Citation: PepperoniPlayboy20. "My 20 Tab Journey: An Experience with LSD (exp111213)". Erowid.org. Jun 20, 2019. erowid.org/exp/111213
This happened about 8 months ago, and still shakes me to the core every time I think about it. Mostly about how grateful I am to have had such an experience, let alone mentally and physically survive it haha. Well, let's start from the beginning.
I was at a music festival at my local amphitheater, and I ended up buying really good doses for a cheap price outside in the parking lot for my friends, who were already inside. I didn't get any for myself, since I had tripped the day before
I had tripped the day before
and I prefer to space out my trips, but when I walked inside the venue nothing could ever prepare me for what was about to happen.
I met up with my friends in the pit and gave them their doses, and we were all groovin and movin as anyone would at a music festival, when I spotted my Lucy plug amongst the sea of people, and he spotted me. He started dancing his way over to me, and when he was close he started dancing with me and told me to open my mouth.
Now, I know what you're thinking. I really should've known why he asked me to open my mouth, but in that moment, with everyone sharing off such incredible energy and with no time to think (for some reason I justified that he was going to give me some water lmao) I opened my mouth and closed my eyes, and tasted what felt like a god damn sticky note on my tongue. IMMEDIATELY I knew what was up and what was about to happen. But then again, in that moment, I didn't think to try and spit it out, so I asked him how many he gave me, and he said 'oh about 20 or so. You got it brother!! I did that for a reason!!' And he continued to dance like nothing had happened. I continued to dance as well, taking some of my friends water to wash down the tabs, attempting to prepare for what only people should witness right before they die. Within 15-20 minutes I already felt it kicking in, and everything beyond that loses all meaning of time, logic, and really any sense of the reality that I once knew.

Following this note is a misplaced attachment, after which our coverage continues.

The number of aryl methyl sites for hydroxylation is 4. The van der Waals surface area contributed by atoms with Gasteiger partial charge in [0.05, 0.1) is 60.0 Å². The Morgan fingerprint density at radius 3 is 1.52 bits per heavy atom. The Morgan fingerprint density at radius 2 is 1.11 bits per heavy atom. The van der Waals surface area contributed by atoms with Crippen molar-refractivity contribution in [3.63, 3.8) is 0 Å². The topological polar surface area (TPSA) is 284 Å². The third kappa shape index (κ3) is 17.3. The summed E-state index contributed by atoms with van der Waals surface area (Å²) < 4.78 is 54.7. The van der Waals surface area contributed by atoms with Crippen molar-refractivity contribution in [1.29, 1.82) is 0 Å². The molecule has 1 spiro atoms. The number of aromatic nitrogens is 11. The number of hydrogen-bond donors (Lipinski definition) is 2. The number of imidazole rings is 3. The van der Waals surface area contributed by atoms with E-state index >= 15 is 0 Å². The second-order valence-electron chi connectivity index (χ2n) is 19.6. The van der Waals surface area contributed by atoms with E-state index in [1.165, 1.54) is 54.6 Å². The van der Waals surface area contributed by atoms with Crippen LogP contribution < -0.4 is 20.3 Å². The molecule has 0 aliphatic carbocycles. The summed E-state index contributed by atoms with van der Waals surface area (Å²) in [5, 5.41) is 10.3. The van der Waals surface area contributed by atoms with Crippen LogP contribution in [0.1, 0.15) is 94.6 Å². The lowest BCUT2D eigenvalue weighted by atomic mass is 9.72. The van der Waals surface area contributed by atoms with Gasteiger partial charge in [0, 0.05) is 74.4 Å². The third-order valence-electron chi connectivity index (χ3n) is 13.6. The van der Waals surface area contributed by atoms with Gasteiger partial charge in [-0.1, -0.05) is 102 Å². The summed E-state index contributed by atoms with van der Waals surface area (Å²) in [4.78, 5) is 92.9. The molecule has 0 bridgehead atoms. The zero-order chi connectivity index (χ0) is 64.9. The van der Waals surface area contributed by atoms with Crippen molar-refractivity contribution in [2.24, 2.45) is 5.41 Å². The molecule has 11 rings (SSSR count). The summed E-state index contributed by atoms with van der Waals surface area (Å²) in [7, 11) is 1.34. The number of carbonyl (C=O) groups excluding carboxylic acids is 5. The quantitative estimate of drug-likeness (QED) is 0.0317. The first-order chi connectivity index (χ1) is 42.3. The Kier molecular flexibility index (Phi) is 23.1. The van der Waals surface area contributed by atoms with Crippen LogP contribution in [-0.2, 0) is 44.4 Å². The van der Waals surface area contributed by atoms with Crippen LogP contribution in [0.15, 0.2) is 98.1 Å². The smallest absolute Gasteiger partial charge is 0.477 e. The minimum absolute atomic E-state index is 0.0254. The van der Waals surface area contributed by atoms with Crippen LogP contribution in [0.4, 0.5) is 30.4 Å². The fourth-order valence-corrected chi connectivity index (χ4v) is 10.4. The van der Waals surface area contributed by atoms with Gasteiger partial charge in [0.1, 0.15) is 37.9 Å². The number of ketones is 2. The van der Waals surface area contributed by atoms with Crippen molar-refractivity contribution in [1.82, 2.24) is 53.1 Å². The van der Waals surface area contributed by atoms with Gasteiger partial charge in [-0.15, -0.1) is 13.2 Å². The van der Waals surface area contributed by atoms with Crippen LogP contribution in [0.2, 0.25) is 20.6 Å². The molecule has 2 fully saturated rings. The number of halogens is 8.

Immense energy surged through my body as waves started to ripple in the atmosphere from the sounds that came from the stage and the crowd, and began to take up my entire field of vision. It dumbfounded me in a way that with time I found I could no longer dance, and for a couple of minutes simply just stood in place completely in tune with everything and nothing at the same time. As it got more and more intense, I had to sit down, and immediately when I sat down it all kicked in right there. I was completely and utterly gone from reality and my own self as I once knew it.
The minute I sat down, each thought that I had, I ended up being completely immersed in each and every one of them, where they'd continue to grow and flourish and become their own parallel universes that'd I'd live through until I died in that thought, if that makes any sense. And whenever I died in those thoughts, I'd come back to my body and back to the amphitheater, only to be blasted off again with barely any room to breathe into another thought and another universe.
I don't know how long I was sitting down in the pit area, but it must've been long enough for other people to notice and take concern as to how tripped out I was. At some point, I thought I had gotten back up and started dancing again, and I started to hear people around me talk about 'some dude in that chair over there who was really fucked up and should be looked after.'
I started to hear people around me talk about 'some dude in that chair over there who was really fucked up and should be looked after.'